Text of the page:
New programming at the Victoria includes an array of Apollo commissions, including the recently announced Soul Science Lab’s The Renaissance Mixtape. (Courtesy Venue)

The Apollo has a vibrant education program that reaches 13,000 students a year and an internship program focused on students of color that helps develop the next generation of live event professionals.

“It’s a very exciting time to step into the next version of ourselves, which includes the legacy that is historic, but also includes the future,” Jones said. “We get to spread our wings.”
In Lexington, Kentucky, it took nearly 50 years for The Lyric Theatre & Cultural Arts Center to make a comeback.

When The Lyric opened in 1948, it was the cultural hub for Lexington’s segregated Black community, offering Saturday morning cartoons, vaudeville and concerts. It was a popular tour stop in the ‘50s for Black artists, including Ray Charles, Count Basie and B.B. King.

“We were part of the Chitlin’ Circuit, so all the famous artists during the ‘40s up until we closed came through here,” explained Christian Adair, executive director of The Lyric. “This was a place for all those people to come because they knew it was safe.”

The theater closed in 1963 and sat dormant and neglected until public pressure prompted the city to turn The Lyric into a multi-use, arts and performance center for the community. The Urban County Council of Lexington allotted $6 million for the project, which broke ground in 2009 and was completed in 2010.

The Lyric “was boarded up and dilapidated and an eyesore to the community here,” said Adair. “It’s based in the heart of the East End, which is a predominantly Black community, marginalized community, underserved community.”

Christian Adair, executive director of The Lyric in Lexington, Kentucky.

The neighborhood may have been economically disadvantaged, but they weren’t lacking persistence and determination.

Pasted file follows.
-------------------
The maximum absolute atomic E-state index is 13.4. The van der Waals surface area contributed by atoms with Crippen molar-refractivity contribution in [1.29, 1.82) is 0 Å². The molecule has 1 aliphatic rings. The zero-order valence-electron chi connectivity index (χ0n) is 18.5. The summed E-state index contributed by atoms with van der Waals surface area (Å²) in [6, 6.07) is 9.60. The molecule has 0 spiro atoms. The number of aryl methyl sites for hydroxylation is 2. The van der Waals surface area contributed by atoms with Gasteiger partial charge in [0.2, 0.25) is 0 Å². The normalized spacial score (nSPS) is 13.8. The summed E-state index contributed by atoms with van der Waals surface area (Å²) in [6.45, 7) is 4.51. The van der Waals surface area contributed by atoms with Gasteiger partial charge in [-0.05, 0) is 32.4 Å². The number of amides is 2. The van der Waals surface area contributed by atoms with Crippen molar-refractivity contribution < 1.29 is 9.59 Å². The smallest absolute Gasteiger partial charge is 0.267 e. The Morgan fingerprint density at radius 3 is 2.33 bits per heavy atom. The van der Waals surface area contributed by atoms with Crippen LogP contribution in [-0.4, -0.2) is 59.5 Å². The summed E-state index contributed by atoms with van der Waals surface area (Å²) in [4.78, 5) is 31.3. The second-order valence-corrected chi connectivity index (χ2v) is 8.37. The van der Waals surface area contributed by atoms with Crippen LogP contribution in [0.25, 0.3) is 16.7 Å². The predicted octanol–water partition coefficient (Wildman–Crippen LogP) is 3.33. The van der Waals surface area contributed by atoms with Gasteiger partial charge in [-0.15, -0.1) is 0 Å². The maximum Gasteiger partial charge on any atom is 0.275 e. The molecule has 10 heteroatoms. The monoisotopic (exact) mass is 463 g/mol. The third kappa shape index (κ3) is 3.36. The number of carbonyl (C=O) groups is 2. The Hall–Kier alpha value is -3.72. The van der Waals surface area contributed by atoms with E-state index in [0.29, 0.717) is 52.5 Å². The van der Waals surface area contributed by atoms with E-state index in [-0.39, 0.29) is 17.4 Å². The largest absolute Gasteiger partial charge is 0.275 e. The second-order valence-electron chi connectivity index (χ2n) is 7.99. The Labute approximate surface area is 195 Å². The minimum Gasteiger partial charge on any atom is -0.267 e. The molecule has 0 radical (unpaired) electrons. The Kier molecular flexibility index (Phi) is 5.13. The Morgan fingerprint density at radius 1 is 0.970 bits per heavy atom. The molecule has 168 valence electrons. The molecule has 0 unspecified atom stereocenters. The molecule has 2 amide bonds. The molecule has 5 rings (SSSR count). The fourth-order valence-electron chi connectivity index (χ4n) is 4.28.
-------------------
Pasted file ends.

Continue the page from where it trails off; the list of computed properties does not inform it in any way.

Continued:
“The community got together and demanded that the building be reopened,” Adair said. “It took 50 years and they had to keep coming together to demand the city reopen the building and in 2010, it was reopened. The Black community from the East End led the charge.”

Today, the 526-seat cultural arts center includes the auditorium, a museum and library, an art gallery and community space for weddings and civic events. The Black community opened the doors, but The Lyric welcomes everyone.

“I like to sum it up by saying we are about diversity, inclusion and inspiration,” said Adair, who was a marketing professional and DEI specialist for the school district before joining The Lyric in February 2023. “You belong the minute you walk in.”

Operating as a nonprofit, a 15-member board of directors oversees management and programming at the theater, which falls under the auspices of Lexington-Fayette County Urban Government. The city provides partial funding, so The Lyric depends on grants, donations and volunteers.

“It takes a community to keep it going,” offered Adair. “We are standing on the shoulders of the people who came before us and we want to recognize the past and ensure we have a brighter future.”

When it opened in 1910, the Howard Theatre in Washington, D.C., was regarded as the “largest colored theater in the world,” later dubbed the “Theater for the People” by the Washington Bee. For artists on the Chitlin’ Circuit, it was considered a “must play” along with the Royal Peacock in Atlanta, Georgia; the Royal Theater in Baltimore, Maryland; the Regal Theater in Chicago, Illinois; Paradise Theatre in Detroit, Michigan; and The Apollo.

For most of the 20th century, the Howard Theatre entertained audiences with music, dance, drama, comedy and an amateur night, which started in the early ‘30s. In its early days, speakers like Booker T. Washington shared the stage with musicals, road shows, vaudeville acts, theater productions and community programs. Later, Washington, D.C.’s favorite son, Duke Ellington, inaugurated a new era of jazz big bands on the Howard’s stage. Pearl Bailey made her debut at The Howard.